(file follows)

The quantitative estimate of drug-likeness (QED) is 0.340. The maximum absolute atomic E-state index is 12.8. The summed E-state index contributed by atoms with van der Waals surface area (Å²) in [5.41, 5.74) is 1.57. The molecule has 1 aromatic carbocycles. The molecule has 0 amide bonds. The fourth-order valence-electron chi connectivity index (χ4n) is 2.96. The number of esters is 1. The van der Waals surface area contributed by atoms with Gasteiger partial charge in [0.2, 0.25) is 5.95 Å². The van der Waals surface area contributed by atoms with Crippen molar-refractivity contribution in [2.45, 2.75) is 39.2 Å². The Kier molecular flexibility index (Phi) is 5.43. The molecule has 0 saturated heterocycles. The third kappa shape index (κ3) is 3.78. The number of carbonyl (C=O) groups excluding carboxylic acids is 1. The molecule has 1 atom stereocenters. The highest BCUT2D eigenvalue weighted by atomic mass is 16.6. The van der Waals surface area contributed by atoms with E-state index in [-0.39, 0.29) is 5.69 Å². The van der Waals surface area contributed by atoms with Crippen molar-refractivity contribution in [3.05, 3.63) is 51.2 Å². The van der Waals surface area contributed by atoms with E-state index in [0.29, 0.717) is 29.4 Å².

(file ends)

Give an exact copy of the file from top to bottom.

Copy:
The quantitative estimate of drug-likeness (QED) is 0.340. The maximum absolute atomic E-state index is 12.8. The summed E-state index contributed by atoms with van der Waals surface area (Å²) in [5.41, 5.74) is 1.57. The molecule has 1 aromatic carbocycles. The molecule has 0 amide bonds. The fourth-order valence-electron chi connectivity index (χ4n) is 2.96. The number of esters is 1. The van der Waals surface area contributed by atoms with Gasteiger partial charge in [0.2, 0.25) is 5.95 Å². The van der Waals surface area contributed by atoms with Crippen molar-refractivity contribution in [2.45, 2.75) is 39.2 Å². The Kier molecular flexibility index (Phi) is 5.43. The molecule has 0 saturated heterocycles. The third kappa shape index (κ3) is 3.78. The number of carbonyl (C=O) groups excluding carboxylic acids is 1. The molecule has 1 atom stereocenters. The highest BCUT2D eigenvalue weighted by atomic mass is 16.6. The van der Waals surface area contributed by atoms with E-state index in [-0.39, 0.29) is 5.69 Å². The van der Waals surface area contributed by atoms with Crippen molar-refractivity contribution in [3.05, 3.63) is 51.2 Å². The van der Waals surface area contributed by atoms with E-state index in [0.29, 0.717) is 29.4 Å².